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Thread: "Suspicious Minds" question

  1. #1
    Cadillac King nashville cat's Avatar
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    "Suspicious Minds" question

    Hello everyone - Here's a two-part question:

    "Suspicious Minds" was one of Elvis' best singles and always was a showstopper. Evidence seems to suggest the song was dropped from the regular setlist after 1974, making only a few appearances in 1975.

    Was the song dropped because Elvis was tired of it, or because he did not have the physical stamina to perform it as he once did? I figure he could have just sang it, without all the movements and dropping to his knees and what not. Maybe he thought that would be a letdown though.

    Funny thing is, SM is one of the few songs from the 1969 Memphis sessions that remained in the setlist after 1970. The August 1970 performances of "In The Ghetto" and "Don't Cry Daddy" are performed as a medley, and Elvis seems bored to tears. "Kentucky Rain" was no where to be found after February 1970. These were great songs and big hits. Why Elvis did not continue to perform them, I don't understand.

    Any thoughts?
    "I can't see my reflection in the water. I can't speak the sounds that show no pain. I can't hear the echo of my footsteps. I can't remember the sound of my own name" - Tomorrow Is A Long Time

  2. #2
    Walking In Memphis Sonny's Avatar
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    I'm not sure about that other songs from 1969 you mention, but I guess Elvis stopped doing Suspicious Minds because he really did get tired of the song.
    Thought I once read somewhere that he never really like the song from the beginning, but maybe someone else knows more about this...

    As a matter of fact you can actually hear him say during the Supicious Minds version on Closing Night (FTD) "Oh, how I hate this **** song".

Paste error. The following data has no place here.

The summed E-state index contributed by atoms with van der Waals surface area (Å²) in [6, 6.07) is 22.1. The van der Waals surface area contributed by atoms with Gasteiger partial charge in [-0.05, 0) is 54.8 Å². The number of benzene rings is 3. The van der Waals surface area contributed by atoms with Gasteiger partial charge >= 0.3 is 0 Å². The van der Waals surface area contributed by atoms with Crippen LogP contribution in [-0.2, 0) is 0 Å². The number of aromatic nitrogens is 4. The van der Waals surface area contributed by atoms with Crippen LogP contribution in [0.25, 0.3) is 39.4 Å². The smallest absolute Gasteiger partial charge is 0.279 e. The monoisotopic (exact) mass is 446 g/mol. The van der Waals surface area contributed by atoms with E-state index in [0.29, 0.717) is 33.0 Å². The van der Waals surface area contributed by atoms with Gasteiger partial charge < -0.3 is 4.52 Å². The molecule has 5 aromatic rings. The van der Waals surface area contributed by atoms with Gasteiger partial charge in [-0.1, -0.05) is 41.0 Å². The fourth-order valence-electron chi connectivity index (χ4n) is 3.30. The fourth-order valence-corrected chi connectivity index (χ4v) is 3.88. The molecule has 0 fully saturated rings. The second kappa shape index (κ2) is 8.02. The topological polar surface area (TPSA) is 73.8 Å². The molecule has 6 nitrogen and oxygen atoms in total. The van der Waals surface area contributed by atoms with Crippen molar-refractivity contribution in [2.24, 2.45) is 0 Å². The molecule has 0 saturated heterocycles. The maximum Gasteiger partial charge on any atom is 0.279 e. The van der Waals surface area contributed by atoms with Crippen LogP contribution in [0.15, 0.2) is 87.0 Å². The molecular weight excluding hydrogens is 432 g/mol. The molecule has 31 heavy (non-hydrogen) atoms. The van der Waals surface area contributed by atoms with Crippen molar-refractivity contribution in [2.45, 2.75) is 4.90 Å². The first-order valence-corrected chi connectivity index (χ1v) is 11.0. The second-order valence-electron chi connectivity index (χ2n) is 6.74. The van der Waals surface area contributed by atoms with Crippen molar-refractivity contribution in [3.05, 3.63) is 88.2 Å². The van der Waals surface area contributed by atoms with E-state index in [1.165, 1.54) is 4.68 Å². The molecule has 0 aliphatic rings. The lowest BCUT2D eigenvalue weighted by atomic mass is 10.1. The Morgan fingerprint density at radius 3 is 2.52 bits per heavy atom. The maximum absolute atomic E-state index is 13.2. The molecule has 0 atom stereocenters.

I don't think his movements had anything to do with him not performing this song after 1974, because otherwise he also should have given up on Polk Salad Annie, right?

    Sonny



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    Cadillac King
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    You are right Sonny, but it could also be that he was not comfortable performing TWO long and " rocking" numbers, so he dumped SM - as did not care for the live versions atleast?!
    Cannot ascribe that for the Memphis sessions of the songs - where so many takes showed him go to great lengths to get it right.

  4. #4
    International Level Leroy's Avatar
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    Although Elvis will always be seen as a rock star fact is he just wanted to be a good singer. Maybe that could also be a reason behind dropping a song like "Suspicious Minds". And not that song alone, "Burning Love" as well although he did that one a few times in 1975. I think he was just bored being considered a rock singer.

  5. #5
    Too Much Monkey Business Jumpsuit Junkie's Avatar
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    I think Elvis had many signature tunes throughout his live performances and SM was up there for many years but bigger more powerful songs which challenged Elvis vocal abilities came along and quite simply peoples tastes change. To be perfectly honest I would be hard pushed to choose from the likes of How Great Thou Art, You Gave Me A Mountain or Unchained Melody or Suspicious Minds!!

  6. #6
    Cadillac King nashville cat's Avatar
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    I guess he probably got tired of singing it. He obviously got tired of playing the "Hound Dog/Don't Be Cruel" stuff, but I guess continued because he thought he had to sing those to please the audience (which was true to a certain degree).

    As far as the other songs recorded at American, I think after "The Wonder Of You" became such a big hit, the trend was definitely going toward the big Vegas type ballad. The more gentle songs like "Don't Cry Daddy" seem to have gotten lost maybe because they weren't such a showcase for Elvis' voice (?) (Though I think "Kentucky Rain" sounded great live, and was dynamic).